DDOG shines at managing chaos

I don’t post much on this forum, I mostly lurk and learn. I am thankful for the many here who post great insights and perspective, it has really helped me and my returns. This is one opportunity where I thought I may be able to help others with some of my thoughts.

In my IT related role, I gain experience first hand or research topics for strategic planning purposes. In response to a thread comparing CRWD and DDOG investment in another forum, multiple respondents chimed in about the virtues of CRWD, and why it is a good investment. I felt the urge to share some thoughts about what DDOG does for companies like mine. So I posted the following.

I am invested in both [CRWD and DDOG] for different reasons. These players operate in different niches, but they are two sides of the same coin.

As [name withheld] noted, CRWD is focused on endpoint security, which is growing increasingly important with the proliferation of mobile and IOT. With all sorts of intelligent computing devices popping up everywhere, security is very important, so CRWD is benefiting from the trend. But just as important is monitoring, tracking and managing all those endpoints, interacting with each other. That is where DDOG is essential.

As anyone even minimally involved in IT knows, the above proliferation has led to IT sprawl. Servers, workstations, laptops, phones, and millions of different devices are contributing and consuming data at exponential rates. Knowing what all these endpoints are up to, how they are performing, and if they are doing something unexpected is where DataDog shines.

These days there are literally billions, if not trillions, of lines of logs being generated every day in a typical enterprise by the sprawling endpoints mentioned above. No human can track even a tiny fraction, let alone all of it, even in the smallest enterprise. You need tools that can rapidly collect, ingest, categorize, analyze and act on all that noise in near real time. That’s what DataDog does.

DataDog provides visibility to the enterprise systems, where IT personnel can instantaneously assess how their systems are behaving through easy to understand visual dashboards. Out of the box, the tooling is already smart enough to know how to ingest and understand the feeds from common systems, like the various AWS, Microsoft Azure and other types of servers, appliances and IT endpoints. It also has easy to use scripting and ingest capabilities to create custom monitors and interfaces for less common endpoint types.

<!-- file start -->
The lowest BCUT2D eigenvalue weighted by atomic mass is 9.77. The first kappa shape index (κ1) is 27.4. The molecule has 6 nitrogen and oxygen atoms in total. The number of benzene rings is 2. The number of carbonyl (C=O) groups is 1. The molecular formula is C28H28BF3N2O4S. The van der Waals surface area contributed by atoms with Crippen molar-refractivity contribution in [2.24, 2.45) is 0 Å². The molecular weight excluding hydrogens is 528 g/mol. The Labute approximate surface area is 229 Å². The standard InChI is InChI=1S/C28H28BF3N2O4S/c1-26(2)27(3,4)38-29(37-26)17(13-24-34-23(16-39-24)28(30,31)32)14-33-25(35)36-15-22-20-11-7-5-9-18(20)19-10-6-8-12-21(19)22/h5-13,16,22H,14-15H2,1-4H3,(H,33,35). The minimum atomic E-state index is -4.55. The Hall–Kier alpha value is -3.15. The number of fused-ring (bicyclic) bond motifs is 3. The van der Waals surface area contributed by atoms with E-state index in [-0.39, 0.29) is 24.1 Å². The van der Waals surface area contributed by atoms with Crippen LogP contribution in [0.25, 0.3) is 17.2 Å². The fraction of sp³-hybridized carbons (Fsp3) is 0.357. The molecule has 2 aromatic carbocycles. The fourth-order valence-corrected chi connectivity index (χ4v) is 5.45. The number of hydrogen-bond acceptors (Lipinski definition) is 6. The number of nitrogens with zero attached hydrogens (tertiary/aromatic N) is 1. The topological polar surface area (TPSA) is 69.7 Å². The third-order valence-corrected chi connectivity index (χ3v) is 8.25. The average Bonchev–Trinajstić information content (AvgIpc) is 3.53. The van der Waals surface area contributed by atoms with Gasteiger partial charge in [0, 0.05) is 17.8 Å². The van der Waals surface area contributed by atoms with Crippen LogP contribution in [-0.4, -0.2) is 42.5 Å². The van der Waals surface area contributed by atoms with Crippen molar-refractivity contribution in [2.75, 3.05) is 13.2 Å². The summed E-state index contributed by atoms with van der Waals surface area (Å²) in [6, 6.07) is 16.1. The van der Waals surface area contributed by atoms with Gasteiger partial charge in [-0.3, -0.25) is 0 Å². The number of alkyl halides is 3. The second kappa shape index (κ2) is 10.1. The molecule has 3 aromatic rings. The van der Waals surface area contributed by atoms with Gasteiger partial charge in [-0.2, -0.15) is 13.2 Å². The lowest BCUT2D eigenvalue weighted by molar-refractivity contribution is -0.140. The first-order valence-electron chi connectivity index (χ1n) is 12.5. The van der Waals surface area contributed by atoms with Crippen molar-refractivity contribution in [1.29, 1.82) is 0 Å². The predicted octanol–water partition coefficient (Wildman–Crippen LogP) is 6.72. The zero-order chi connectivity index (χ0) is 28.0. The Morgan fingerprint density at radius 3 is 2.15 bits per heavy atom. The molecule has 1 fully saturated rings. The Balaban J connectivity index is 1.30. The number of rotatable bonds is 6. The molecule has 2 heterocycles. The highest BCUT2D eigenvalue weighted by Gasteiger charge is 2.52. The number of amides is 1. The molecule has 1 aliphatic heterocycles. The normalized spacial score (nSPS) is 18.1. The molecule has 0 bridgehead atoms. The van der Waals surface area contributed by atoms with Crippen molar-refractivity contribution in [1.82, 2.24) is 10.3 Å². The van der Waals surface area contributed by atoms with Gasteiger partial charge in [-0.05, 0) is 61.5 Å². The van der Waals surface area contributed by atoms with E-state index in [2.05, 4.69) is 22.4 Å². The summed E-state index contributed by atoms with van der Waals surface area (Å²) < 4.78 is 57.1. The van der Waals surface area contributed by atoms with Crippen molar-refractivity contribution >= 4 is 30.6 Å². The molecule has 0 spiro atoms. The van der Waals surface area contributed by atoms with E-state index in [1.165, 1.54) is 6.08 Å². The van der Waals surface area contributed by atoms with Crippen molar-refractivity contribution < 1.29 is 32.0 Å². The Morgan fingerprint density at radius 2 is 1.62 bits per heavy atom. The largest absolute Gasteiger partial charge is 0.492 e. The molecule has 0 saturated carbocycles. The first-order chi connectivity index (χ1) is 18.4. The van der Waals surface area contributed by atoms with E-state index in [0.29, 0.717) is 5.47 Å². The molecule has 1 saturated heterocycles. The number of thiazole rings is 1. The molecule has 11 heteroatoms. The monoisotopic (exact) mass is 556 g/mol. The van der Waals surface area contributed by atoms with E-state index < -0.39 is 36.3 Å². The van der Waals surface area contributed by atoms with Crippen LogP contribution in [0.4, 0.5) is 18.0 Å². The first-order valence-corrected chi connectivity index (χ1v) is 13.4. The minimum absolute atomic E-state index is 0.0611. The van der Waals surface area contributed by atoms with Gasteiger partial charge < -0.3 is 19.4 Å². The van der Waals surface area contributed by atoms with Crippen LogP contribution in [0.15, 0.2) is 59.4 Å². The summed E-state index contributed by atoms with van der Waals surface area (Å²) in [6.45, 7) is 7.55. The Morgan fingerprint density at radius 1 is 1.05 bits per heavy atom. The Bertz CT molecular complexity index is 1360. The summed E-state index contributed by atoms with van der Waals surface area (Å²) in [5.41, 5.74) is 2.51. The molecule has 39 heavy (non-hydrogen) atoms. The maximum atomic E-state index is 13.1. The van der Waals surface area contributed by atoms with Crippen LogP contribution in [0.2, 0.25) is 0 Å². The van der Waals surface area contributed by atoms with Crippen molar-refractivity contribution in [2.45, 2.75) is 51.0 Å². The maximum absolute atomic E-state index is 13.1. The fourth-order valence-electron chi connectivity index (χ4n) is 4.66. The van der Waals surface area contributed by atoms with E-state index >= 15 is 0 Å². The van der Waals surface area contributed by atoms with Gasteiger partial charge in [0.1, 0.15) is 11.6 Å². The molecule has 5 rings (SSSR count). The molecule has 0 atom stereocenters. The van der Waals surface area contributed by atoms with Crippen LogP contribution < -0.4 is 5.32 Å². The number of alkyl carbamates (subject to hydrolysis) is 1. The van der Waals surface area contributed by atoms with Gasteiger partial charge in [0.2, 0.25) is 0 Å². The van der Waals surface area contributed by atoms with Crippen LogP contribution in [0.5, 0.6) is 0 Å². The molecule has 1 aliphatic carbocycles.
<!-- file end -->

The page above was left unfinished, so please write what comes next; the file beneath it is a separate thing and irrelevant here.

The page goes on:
Another major benefit of a tool set like DataDog is the rule-sets you can create with it to enable IT to highlight and act upon anomalies and exceptions, triggering alerts, or even automating responses to events occurring in real time. It gives the IT team power to instantaneously react to threats and irregularities with the greatest of ease.

Let’s take an example; Suppose the marketing team releases a new campaign to boost sales of some widget, and the campaign suddenly drives millions of new buyers to your e-commerce site. Your DataDog monitors have been tracking usage in real time, and the traffic monitor rule-set you trained highlights that website traffic is up 20% over normal, and customers are starting to experience delays exceeding 20 seconds while trying to navigate your online catalog and checking out. Worse, your mobile customer traffic is up 90% over normal, and those customers are experiencing 1 minute delays, and it is only 8:00am.

Your DataDog monitors automatically trigger alerts to key personnel and management, highlight the abnormal activity on the dashboard, and instantaneously fire off automated events to startup 2 additional web site servers, and 5 additional mobile servers. Within 1 minutes from the first alert your systems have automatically addressed the surge, and a harmful site crash was averted.

That’s a simple use case, but there are far more complex situations where the power of a tool set like DataDog can avert hackers, trigger alerts and notifications, fire off automated responses to deal with complex irregularities, and allow a small group of technologists to monitor the vast sprawling networks of systems and endpoints that would be otherwise impossible. Besides powerful real-time monitoring, these tools are also excellent at producing metrics and giving corporations insight into their IT landscape, so they can better plan their growth and react to changing conditions and demands. Imagine being able to instantaneously know exactly how many users are currently browsing your catalog, how many have a certain item in their shopping cart, how quickly your inventory is being depleted, how many are abandoning their carts, how many are using fraudulent credit cards, etc., etc., etc.

In the complex world of modern IT, the proliferation of technology would not be possible if there weren’t tools like DataDog or Sumo Logic and their ilk to enable the enterprises to monitor and manage it effectively. These tool sets may be less visible in the headlines, and they may not get a lot of credit for stopping a state-backed hacking attack, but modern IT operations would not be possible without them. Think of them as the ECU in your car, monitoring combustion events, ignition, valves, injectors, pumps, heat, cooling, and all the other things going on in a modern engine. These new engines would blow up in seconds if it wasn’t for modern engine management systems that keep things just shy of the explosive edge of self destruction.